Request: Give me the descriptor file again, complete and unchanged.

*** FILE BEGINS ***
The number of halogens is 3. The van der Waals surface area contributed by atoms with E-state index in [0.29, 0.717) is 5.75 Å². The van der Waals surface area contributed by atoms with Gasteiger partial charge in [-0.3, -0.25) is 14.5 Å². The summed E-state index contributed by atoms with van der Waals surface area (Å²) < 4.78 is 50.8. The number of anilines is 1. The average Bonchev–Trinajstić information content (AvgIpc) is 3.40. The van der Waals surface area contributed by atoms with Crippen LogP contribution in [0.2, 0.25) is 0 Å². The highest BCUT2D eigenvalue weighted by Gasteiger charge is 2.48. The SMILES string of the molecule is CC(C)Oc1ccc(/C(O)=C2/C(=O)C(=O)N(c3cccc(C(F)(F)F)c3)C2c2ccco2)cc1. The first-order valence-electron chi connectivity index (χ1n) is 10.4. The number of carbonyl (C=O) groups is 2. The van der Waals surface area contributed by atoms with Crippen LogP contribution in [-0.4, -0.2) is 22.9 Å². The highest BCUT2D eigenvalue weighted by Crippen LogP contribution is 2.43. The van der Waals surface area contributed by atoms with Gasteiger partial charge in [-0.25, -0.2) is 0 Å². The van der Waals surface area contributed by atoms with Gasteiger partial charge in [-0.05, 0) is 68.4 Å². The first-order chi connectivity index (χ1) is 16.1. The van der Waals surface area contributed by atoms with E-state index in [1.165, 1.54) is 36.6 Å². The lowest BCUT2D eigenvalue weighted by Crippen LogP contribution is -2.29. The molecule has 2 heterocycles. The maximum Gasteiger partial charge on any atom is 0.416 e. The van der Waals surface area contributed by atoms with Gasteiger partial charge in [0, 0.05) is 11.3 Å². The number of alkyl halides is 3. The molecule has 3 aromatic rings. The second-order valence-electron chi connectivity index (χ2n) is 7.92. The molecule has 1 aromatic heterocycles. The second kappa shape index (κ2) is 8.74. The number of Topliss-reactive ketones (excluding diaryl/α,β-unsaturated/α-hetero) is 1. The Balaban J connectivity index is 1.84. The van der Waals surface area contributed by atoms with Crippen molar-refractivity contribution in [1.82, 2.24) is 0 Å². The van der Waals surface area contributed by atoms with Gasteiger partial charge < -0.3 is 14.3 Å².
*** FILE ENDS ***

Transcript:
The number of halogens is 3. The van der Waals surface area contributed by atoms with E-state index in [0.29, 0.717) is 5.75 Å². The van der Waals surface area contributed by atoms with Gasteiger partial charge in [-0.3, -0.25) is 14.5 Å². The summed E-state index contributed by atoms with van der Waals surface area (Å²) < 4.78 is 50.8. The number of anilines is 1. The average Bonchev–Trinajstić information content (AvgIpc) is 3.40. The van der Waals surface area contributed by atoms with Crippen LogP contribution in [0.2, 0.25) is 0 Å². The highest BCUT2D eigenvalue weighted by Gasteiger charge is 2.48. The SMILES string of the molecule is CC(C)Oc1ccc(/C(O)=C2/C(=O)C(=O)N(c3cccc(C(F)(F)F)c3)C2c2ccco2)cc1. The first-order valence-electron chi connectivity index (χ1n) is 10.4. The number of carbonyl (C=O) groups is 2. The van der Waals surface area contributed by atoms with Crippen LogP contribution in [-0.4, -0.2) is 22.9 Å². The highest BCUT2D eigenvalue weighted by Crippen LogP contribution is 2.43. The van der Waals surface area contributed by atoms with Gasteiger partial charge in [-0.25, -0.2) is 0 Å². The van der Waals surface area contributed by atoms with Gasteiger partial charge in [-0.05, 0) is 68.4 Å². The first-order chi connectivity index (χ1) is 16.1. The van der Waals surface area contributed by atoms with E-state index in [1.165, 1.54) is 36.6 Å². The lowest BCUT2D eigenvalue weighted by Crippen LogP contribution is -2.29. The molecule has 2 heterocycles. The maximum Gasteiger partial charge on any atom is 0.416 e. The van der Waals surface area contributed by atoms with Gasteiger partial charge in [0, 0.05) is 11.3 Å². The number of alkyl halides is 3. The molecule has 3 aromatic rings. The second-order valence-electron chi connectivity index (χ2n) is 7.92. The molecule has 1 aromatic heterocycles. The second kappa shape index (κ2) is 8.74. The number of Topliss-reactive ketones (excluding diaryl/α,β-unsaturated/α-hetero) is 1. The Balaban J connectivity index is 1.84. The van der Waals surface area contributed by atoms with Crippen molar-refractivity contribution in [1.82, 2.24) is 0 Å². The van der Waals surface area contributed by atoms with Gasteiger partial charge < -0.3 is 14.3 Å².